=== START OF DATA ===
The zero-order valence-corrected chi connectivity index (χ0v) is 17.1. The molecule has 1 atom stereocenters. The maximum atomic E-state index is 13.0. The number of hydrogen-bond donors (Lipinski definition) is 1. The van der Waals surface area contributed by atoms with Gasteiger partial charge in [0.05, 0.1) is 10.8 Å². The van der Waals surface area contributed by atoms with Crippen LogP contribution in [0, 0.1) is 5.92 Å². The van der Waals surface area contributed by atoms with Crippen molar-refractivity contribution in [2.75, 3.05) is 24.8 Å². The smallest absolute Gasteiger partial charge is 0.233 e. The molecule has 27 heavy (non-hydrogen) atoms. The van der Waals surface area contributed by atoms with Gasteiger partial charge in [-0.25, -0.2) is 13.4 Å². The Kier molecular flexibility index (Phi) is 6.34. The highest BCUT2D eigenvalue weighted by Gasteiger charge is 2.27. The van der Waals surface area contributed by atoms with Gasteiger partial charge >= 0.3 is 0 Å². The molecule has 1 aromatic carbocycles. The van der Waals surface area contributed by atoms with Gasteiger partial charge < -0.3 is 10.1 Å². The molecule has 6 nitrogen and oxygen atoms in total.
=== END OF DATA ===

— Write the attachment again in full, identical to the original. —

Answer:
The zero-order valence-corrected chi connectivity index (χ0v) is 17.1. The molecule has 1 atom stereocenters. The maximum atomic E-state index is 13.0. The number of hydrogen-bond donors (Lipinski definition) is 1. The van der Waals surface area contributed by atoms with Gasteiger partial charge in [0.05, 0.1) is 10.8 Å². The van der Waals surface area contributed by atoms with Crippen LogP contribution in [0, 0.1) is 5.92 Å². The van der Waals surface area contributed by atoms with Crippen molar-refractivity contribution in [2.75, 3.05) is 24.8 Å². The smallest absolute Gasteiger partial charge is 0.233 e. The molecule has 27 heavy (non-hydrogen) atoms. The van der Waals surface area contributed by atoms with Gasteiger partial charge in [-0.25, -0.2) is 13.4 Å². The Kier molecular flexibility index (Phi) is 6.34. The highest BCUT2D eigenvalue weighted by Gasteiger charge is 2.27. The van der Waals surface area contributed by atoms with Gasteiger partial charge >= 0.3 is 0 Å². The molecule has 1 aromatic carbocycles. The van der Waals surface area contributed by atoms with Gasteiger partial charge < -0.3 is 10.1 Å². The molecule has 6 nitrogen and oxygen atoms in total.